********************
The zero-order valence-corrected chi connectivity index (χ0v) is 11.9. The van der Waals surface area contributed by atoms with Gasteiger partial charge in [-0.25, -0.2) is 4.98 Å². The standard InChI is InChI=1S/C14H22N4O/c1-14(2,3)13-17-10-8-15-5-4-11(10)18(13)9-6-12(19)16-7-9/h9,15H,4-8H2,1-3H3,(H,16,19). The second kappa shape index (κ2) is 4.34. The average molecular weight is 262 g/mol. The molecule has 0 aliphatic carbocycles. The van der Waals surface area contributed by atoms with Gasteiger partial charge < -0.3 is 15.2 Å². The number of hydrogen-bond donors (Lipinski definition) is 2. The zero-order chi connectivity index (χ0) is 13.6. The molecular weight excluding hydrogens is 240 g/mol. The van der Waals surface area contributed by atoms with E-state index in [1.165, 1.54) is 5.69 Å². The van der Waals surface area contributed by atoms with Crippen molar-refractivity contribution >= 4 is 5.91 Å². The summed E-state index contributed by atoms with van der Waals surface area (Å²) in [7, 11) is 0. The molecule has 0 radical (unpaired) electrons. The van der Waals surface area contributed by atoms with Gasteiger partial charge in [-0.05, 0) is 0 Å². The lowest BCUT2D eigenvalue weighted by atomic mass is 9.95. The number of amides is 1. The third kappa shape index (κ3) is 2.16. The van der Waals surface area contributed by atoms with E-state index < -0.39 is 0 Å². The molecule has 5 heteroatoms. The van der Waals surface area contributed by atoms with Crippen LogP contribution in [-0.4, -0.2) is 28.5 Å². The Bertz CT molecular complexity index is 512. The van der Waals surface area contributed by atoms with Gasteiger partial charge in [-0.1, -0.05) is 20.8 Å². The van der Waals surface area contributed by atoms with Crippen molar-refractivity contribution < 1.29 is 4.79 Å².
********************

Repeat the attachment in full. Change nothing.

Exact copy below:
The zero-order valence-corrected chi connectivity index (χ0v) is 11.9. The van der Waals surface area contributed by atoms with Gasteiger partial charge in [-0.25, -0.2) is 4.98 Å². The standard InChI is InChI=1S/C14H22N4O/c1-14(2,3)13-17-10-8-15-5-4-11(10)18(13)9-6-12(19)16-7-9/h9,15H,4-8H2,1-3H3,(H,16,19). The second kappa shape index (κ2) is 4.34. The average molecular weight is 262 g/mol. The molecule has 0 aliphatic carbocycles. The van der Waals surface area contributed by atoms with Gasteiger partial charge < -0.3 is 15.2 Å². The number of hydrogen-bond donors (Lipinski definition) is 2. The zero-order chi connectivity index (χ0) is 13.6. The molecular weight excluding hydrogens is 240 g/mol. The van der Waals surface area contributed by atoms with E-state index in [1.165, 1.54) is 5.69 Å². The van der Waals surface area contributed by atoms with Crippen molar-refractivity contribution >= 4 is 5.91 Å². The summed E-state index contributed by atoms with van der Waals surface area (Å²) in [7, 11) is 0. The molecule has 0 radical (unpaired) electrons. The van der Waals surface area contributed by atoms with Gasteiger partial charge in [-0.05, 0) is 0 Å². The lowest BCUT2D eigenvalue weighted by atomic mass is 9.95. The number of amides is 1. The third kappa shape index (κ3) is 2.16. The van der Waals surface area contributed by atoms with E-state index < -0.39 is 0 Å². The molecule has 5 heteroatoms. The van der Waals surface area contributed by atoms with Crippen LogP contribution in [-0.4, -0.2) is 28.5 Å². The Bertz CT molecular complexity index is 512. The van der Waals surface area contributed by atoms with Gasteiger partial charge in [-0.1, -0.05) is 20.8 Å². The van der Waals surface area contributed by atoms with Crippen molar-refractivity contribution < 1.29 is 4.79 Å².